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5 Question with Cassandra Di Felice from ‘Chicago’

Cassandra Di Felice

Cassandra Di Felice is the choreographer of Theatre Western’s ambitious production of “Chicago” on stage now at Western University.

1) Tell us a bit about your journey with Theatre Western. What other shows have you worked on with this student-run theatre company?

This is my third year with Theatre Western and my fourth show with them! I’ve been an Assistant Stage Manager on “Twelve Angry Men” (2016) and “If/Then” (2018) and was the Assistant Choreographer for “A Chorus Line” (2017). I have been so fortunate to have found Theatre Western which has completely changed my university experience and has been a gateway into the London theatre community!

2) Which character in “Chicago” would you most like to play?

Way back when I was a flat-chested 13-year-old, I played Mama Morton which was an absolute blast despite the fact that I didn’t understand most of the subject matter. To say that Alicia brings a whole other level than I did to the role is the understatement of the century. If I could revisit the show and be in it again, I would want to be Mona, the murderess best known as “Lipschitz”.

photo: Nancy Xu

3) “Chicago” is known for so many iconic songs, such as “All that Jazz”, “Cell Block Tango”, and “Mister Cellophane”. Which song was your favourite to choreograph and why?

The number I definitely had the most fun with is “We Both Reached for the Gun”. Choreographing a show that has such a specific style makes it particularly difficult; you can’t copy anything you see specifically due to copyright but you have to work within a small framework of movements. I mentioned a few times throughout the process that I felt the weight of Fosse on my shoulders, but not too many people recognize “We Both Reached for the Gun” so I felt like I had a lot more creative liberty with it.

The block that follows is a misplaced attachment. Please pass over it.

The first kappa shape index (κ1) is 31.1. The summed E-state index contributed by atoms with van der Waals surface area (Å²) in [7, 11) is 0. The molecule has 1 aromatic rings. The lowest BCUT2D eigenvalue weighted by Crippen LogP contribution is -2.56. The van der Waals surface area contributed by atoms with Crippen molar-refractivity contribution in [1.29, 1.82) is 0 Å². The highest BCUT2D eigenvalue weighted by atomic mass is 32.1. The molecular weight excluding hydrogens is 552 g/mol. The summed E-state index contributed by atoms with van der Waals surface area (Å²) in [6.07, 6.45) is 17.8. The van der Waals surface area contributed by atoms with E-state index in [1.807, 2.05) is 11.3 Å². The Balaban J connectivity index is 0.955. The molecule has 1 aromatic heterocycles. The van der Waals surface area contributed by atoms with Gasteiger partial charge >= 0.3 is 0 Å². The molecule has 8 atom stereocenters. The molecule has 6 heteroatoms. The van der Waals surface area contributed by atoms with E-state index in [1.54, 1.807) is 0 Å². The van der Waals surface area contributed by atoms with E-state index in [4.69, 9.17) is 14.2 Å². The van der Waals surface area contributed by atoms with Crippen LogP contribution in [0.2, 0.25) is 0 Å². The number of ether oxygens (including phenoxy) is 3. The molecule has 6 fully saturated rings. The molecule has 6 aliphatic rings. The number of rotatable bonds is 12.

4) Do you have a specific process for choreographing? How do you come up with such complex dance numbers?

Personally, a lot of choreographing is learning and experimenting. I try to watch as many videos as I can from the time period that I’m choreographing for and learn the style as best as I can before trying to improv within the parameters of that style. Some ideas come instantly, some take longer to simmer. “All that Jazz” went through 3 different carnations before becoming what you’ll see on-stage. My incredible Assistant Choreographer Kendall was the best set of eyes and the best brain that I have ever had. She was so quick to come up with things that were perfect when I had “dancers block”, so to speak, and so quick to edit my work to make it all the better.

photo: Nancy Xu

5) How has choreographing this show differed from shows you’ve worked on in the past?

Working within Fosse’s style has definitely differed within shows I’ve worked on before. Obviously you’re always working within certain parameters, but his specific style of movement and the sheer size of the ensemble numbers have been the biggest difference from other projects.

What would you like audiences to take away from this show?
Only kill your husband if you’re hot and have a good lawyer.

EITHER / OR

Chicago: the city or the rock band?
Chicago the rock band. I saw them at Budweiser Gardens two years ago with Earth, Wind, and Fire. It was incredible.

The Oscar-winning film or the Tony-winning musical?
I probably shouldn’t say this because I just choreographed the musical but I am a damn sucker for the film.

Velma or Roxie?
Velma. She’s such a presence and a force to be reckoned with.

On stage or off stage?
Off-stage. I’ll pop on-stage here and there every now and then but stepping back and watching your vision come to life is the most rewarding thing in the world.

Details, Details:
Theatre Western Presents
Chicago
Mustang Lounge
UCC Building
Western University
London, Ontario N6A 3K7
Get Tickets Online

Photos from the 2015 Brickendens
Rocky Horror show, Donna feore podcast, stratford festival, alexis gordon, sean arbuckleSteffi DiDomenicantonio podcast interview

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5 Question with Cassandra Di Felice from ‘Chicago’

Keith Tomasek
15 March 2019
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